The data collection and reporting from those who received money from the $787 billion U.S. stimulus plan is riddled with errors and inaccuracies, according to a federal audit of the report released on Thursday.
After a long and arduous climb lasting several decades, our country currently stands upon the precipice of financial collapse. The prudent would naturally take a step back from the edge, the fiscally acrophobic would flee in terror, but the vast majority of our nation's collective lemming troop seems to be steeling themselves for one final leap into the abyss.
A far cry from “ask not what your country can do for you,” our current financial policy is starting to resemble that of the esteemed Wimpy J. Wellington from the old Popeye cartoon strips. As we gorge ourselves on a seemingly endless supply of Federal Reserve burgers today, we can only hope that our children will "gladly pay for them next Tuesday".
Once the frenzy of the holiday season subsides, we will be faced with the stark reality of fresh statements arriving for our national credit card. We all know what needs to be done, our elected officials clearly do not. The same principles of responsibility and common sense used every day by average Americans who balance their checkbooks at kitchen tables throughout the country should also apply to our national bank accounts.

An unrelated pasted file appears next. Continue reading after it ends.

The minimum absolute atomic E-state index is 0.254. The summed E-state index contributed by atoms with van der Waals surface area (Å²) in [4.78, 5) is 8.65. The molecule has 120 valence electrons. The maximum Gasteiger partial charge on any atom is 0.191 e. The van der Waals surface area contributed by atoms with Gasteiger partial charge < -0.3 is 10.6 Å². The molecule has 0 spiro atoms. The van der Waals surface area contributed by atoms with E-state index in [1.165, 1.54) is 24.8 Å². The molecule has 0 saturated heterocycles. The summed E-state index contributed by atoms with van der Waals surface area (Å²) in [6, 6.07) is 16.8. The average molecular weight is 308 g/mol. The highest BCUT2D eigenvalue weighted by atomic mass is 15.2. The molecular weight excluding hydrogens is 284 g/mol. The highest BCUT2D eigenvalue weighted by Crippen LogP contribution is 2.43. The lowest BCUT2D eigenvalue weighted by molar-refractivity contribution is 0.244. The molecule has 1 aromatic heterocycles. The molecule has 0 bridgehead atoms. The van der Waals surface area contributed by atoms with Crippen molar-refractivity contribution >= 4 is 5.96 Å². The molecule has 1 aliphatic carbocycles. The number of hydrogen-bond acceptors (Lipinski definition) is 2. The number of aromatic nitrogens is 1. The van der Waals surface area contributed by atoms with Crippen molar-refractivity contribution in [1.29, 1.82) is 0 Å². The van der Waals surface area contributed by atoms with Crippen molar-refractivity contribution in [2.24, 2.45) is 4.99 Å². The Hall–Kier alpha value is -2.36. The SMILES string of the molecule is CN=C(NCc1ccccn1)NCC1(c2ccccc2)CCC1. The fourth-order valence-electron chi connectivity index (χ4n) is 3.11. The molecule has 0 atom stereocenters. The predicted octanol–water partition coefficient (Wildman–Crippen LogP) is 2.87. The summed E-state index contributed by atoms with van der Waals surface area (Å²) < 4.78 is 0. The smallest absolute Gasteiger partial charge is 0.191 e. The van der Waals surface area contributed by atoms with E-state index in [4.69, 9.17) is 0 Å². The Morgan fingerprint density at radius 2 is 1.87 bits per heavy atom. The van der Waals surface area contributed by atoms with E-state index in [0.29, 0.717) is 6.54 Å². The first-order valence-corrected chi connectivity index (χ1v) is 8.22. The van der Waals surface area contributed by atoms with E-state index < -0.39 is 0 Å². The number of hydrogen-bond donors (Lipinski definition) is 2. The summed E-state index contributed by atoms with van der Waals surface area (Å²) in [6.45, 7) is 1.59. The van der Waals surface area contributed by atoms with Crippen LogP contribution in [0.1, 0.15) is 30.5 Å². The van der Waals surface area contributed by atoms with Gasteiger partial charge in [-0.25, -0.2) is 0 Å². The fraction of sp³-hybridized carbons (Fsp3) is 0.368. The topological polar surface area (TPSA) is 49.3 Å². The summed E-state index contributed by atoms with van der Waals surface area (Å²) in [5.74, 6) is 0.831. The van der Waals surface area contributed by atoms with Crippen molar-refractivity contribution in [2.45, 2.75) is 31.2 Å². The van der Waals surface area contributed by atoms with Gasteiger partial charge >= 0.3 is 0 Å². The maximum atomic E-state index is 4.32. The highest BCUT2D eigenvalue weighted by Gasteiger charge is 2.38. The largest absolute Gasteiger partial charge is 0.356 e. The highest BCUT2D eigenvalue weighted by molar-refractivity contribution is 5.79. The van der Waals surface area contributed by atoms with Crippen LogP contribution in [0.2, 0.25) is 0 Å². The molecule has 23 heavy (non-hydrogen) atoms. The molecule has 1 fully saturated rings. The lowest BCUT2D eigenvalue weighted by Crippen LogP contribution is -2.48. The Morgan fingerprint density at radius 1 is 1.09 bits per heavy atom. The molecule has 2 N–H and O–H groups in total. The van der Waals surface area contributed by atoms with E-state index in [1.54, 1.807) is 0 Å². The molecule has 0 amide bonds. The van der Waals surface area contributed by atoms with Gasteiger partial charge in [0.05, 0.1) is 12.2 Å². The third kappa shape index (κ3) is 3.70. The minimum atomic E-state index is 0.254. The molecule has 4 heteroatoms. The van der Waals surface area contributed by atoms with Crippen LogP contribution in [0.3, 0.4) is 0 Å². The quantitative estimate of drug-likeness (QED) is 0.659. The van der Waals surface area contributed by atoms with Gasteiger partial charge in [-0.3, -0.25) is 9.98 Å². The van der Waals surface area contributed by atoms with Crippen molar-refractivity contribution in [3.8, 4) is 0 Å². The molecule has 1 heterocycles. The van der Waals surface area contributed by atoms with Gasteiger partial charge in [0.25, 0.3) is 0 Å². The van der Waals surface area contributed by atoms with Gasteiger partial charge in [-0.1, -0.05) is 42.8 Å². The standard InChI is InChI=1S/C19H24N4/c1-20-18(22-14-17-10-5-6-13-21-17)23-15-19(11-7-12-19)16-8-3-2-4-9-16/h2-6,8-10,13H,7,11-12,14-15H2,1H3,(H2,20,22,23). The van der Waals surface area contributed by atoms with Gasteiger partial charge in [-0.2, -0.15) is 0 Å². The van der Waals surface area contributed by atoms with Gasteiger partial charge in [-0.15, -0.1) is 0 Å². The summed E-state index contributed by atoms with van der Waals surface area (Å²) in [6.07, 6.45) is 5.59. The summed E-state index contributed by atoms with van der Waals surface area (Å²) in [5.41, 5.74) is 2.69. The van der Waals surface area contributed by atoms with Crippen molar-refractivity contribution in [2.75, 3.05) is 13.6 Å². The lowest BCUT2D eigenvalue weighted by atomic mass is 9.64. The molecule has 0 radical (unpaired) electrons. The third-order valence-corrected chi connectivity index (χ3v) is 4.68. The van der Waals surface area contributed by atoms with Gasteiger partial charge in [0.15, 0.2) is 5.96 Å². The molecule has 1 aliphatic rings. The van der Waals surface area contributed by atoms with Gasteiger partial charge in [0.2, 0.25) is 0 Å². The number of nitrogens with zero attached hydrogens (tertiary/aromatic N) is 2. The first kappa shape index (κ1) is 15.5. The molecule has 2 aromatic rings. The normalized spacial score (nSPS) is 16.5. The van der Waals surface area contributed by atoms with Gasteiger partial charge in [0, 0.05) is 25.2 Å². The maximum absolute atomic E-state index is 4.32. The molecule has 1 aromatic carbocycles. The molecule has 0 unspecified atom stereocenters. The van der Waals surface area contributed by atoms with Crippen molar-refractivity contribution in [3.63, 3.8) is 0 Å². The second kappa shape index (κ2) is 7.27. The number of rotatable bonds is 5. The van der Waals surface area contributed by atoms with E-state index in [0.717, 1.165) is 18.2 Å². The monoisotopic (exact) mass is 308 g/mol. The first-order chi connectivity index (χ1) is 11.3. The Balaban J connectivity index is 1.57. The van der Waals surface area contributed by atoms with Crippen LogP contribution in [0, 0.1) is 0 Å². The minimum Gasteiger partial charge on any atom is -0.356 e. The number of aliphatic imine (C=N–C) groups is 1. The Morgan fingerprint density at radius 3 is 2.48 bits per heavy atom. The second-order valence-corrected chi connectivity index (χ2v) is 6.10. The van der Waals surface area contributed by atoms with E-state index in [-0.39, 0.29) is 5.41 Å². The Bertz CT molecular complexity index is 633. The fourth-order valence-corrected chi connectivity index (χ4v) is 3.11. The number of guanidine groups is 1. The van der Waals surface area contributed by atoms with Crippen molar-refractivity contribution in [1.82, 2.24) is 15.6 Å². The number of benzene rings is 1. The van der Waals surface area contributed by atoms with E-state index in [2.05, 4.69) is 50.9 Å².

Government and more government is not the answer to our financial problems. Printing and spending more money is not the hidden secret to creating wealth. Our nation is rapidly transitioning from the world's leading economy to its largest charity case. Our exports now consist mainly of promises and debt while we import truckloads of Chinese cash. Free markets will provide real solutions and incentives for the true producers of our economy that go to work everyday at the task of creating jobs and profit. It's small business, capitalist ideals, competition and yes, failure, that will save us if they're allowed to.
In just a few short weeks, when the champagne bubbles of New Year's Eve have unceremoniously evaporated and our thoughts turn to resolutions for the future, many that sought a new age of open and enlightened politics will be left with nothing more than the bitter taste of old wine in their mouths and hope's unrelenting hangover.
For a real-time reality check, take a look at the National Debt Clock.